US Federal Reserve pushes ahead with Faster Payments planning

US Federal Reserve pushes ahead with Faster Payments planning

The US Federal Reserve Board is pushing ahead with plans to further the introduction of faster retail payments as part of a broad effort to modernise the country's payments infrastructure.

The Reserve Banks released a consultation paper in September 2013 solciting comments on gaps and opportunities in the payment system. By the close of the consultation exercise in December, the Fed had received more than 200 responses, with more than half coming from non-banks.

Responses were submitted by individual financial institutions, businesses, payment networks and processors, software vendors, payment innovators, consultants, and consumers, as well as from trade groups representing financial institution and business members.

Sandra Pianalto, president of the Federal Reserve Bank of Cleveland and chair of the Financial Services Policy Committee, which issued the paper, says: "We are carefully reviewing the feedback that we have received on the consultation paper to identify common themes and issues for future focus, as well as insights into potential solutions."

In concert with this, the Reserve Banks have extended their information-gathering exercises to further explore the needs related to faster retail payments. They include research on end-user demand for specific payment attributes and an assessment of alternatives for speeding US payments. A third effort involves identifying gaps and opportunities related to payment system security.

Pianalto says updates will be shared with industry stakeholders in the coming months via a number of Fed and industry forums and communications.

"The Reserve Banks remain committed to the continual improvement of the US payment system and will work collaboratively with stakeholders this year and beyond to implement innovations that meet evolving end- user needs for speed, efficiency and security," she says.

Comments: (8)

Bo Harald
Bo Harald - ZEF, Transmeri, Demos, Real Time Economy Program, - Helsinki Region 05 February, 2014, 14:10Be the first to give this comment the thumbs up 0 likes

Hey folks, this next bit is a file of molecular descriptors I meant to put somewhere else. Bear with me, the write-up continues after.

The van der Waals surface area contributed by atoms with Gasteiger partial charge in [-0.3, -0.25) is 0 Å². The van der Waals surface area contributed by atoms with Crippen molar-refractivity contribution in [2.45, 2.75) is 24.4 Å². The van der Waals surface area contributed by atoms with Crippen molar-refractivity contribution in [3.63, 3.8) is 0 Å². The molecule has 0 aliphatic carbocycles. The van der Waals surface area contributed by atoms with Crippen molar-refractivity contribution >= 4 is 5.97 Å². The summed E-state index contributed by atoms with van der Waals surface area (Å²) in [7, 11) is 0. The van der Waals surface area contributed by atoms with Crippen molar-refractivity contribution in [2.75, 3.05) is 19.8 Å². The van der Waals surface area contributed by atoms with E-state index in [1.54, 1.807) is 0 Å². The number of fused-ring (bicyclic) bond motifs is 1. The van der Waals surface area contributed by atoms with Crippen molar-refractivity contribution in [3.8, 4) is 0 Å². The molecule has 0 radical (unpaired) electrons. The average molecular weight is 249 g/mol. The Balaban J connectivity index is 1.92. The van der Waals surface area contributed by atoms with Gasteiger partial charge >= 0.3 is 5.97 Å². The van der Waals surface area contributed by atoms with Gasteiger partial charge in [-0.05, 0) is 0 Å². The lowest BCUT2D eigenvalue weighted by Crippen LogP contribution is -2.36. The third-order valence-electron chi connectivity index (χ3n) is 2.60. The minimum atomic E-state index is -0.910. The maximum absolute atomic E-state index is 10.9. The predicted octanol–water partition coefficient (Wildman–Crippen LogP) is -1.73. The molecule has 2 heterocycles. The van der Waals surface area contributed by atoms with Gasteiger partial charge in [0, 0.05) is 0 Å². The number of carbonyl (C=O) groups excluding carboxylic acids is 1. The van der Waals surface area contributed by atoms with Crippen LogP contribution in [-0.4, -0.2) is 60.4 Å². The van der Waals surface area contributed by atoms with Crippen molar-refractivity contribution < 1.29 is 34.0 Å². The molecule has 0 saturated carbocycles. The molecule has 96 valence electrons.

One must hope that this includes support for downstream automation - ie electronic invoicing as

1. automated payment initatior,

2. real time payments,

3. data extraction from e-invoices feeding automated sales tax reporting and payments,

4. e-invoice data feeding account statements to create automated accounting for SMEs (and automated cash flow estimates).

Ketharaman Swaminathan
Ketharaman Swaminathan - GTM360 Marketing Solutions - Pune 05 February, 2014, 15:361 like 1 like

Not sure how this tallies with the Nov. 2013 veto of such a faster payments system by American banks: 

http://www.americanbanker.com/issues/178_219/how-big-banks-killed-a-plan-to-speed-up-money-transfers-1063631-1.html

In any case, isn't "pushes ahead" an over optimistic assessment, considering the Fed seemingly has a 10 year horizon?    

http://www.americanbanker.com/issues/178_221/message-to-banks-speed-up-payments-or-fed-will-take-charge-1063690-1.html

Mark Mixter
Mark Mixter - Open Text - Chicago 06 February, 2014, 04:11Be the first to give this comment the thumbs up 0 likes

Pushing ahead - seems like just a bit of an overstatement.  Granted it's 'planning'.  Perhaps the Fed will be able to get this done faster than the EPC implemented SEPA

 

Bo Harald
Bo Harald - ZEF, Transmeri, Demos, Real Time Economy Program, - Helsinki Region 06 February, 2014, 07:35Be the first to give this comment the thumbs up 0 likes

See the big picture! Now is the time for automating - especially downstream for SMEs. 

 

Ketharaman Swaminathan
Ketharaman Swaminathan - GTM360 Marketing Solutions - Pune 06 February, 2014, 08:00Be the first to give this comment the thumbs up 0 likes

@MarkM: Interesting that you've raised the comparison with EPC / SEPA. The way EPC can mandate SEPA for all banks in EU, does FED have similar power over the American banking industry? From what I know, a move like this requires a GO verdict by a supermajority of NACHA members. Given that they just took a NO GO decision a couple of months ago, what really are the options available to the FED?

Colin Kerr
Colin Kerr - Microsoft Corp - Chicago 06 February, 2014, 21:41Be the first to give this comment the thumbs up 0 likes

It's a healthy debate and modernisation is definitely overdue. Compared to countries like the UK that have successfully implemented Faster Payments, the business case will be further muddied by the impact on the high number of connected financial institutions (1000s). Whether a revamped ACH or a brand new network, I can't see the industry voluntarily implementing Faster Payments soon. Like Check21, I believe (regrettably) that this will only come from regulation.

Ketharaman Swaminathan
Ketharaman Swaminathan - GTM360 Marketing Solutions - Pune 07 February, 2014, 11:16Be the first to give this comment the thumbs up 0 likes

@ColinK: Mint, Geezeo and other PFM players have managed to provide exemplary account aggregation across 7K+ banks in USA. You've hit the nail on the head by pointing to the need for regulation. However, I don't find this regrettable: Regulatory intervention has proven to be the most powerful driver of action by banks worldwide when it comes to measures that undermine their revenues and profits. OFT mandated FPS in UK. A subsidiary of the central bank even runs the FPS-equivalent scheme in India. 

Bo Harald
Bo Harald - ZEF, Transmeri, Demos, Real Time Economy Program, - Helsinki Region 10 February, 2014, 14:22Be the first to give this comment the thumbs up 0 likes

Payment automation cannot really be achieved without structured e-invoices. Not to talk about automated accounting, VAT and Sales Tax reporting. All standards are ready in ISO20022..

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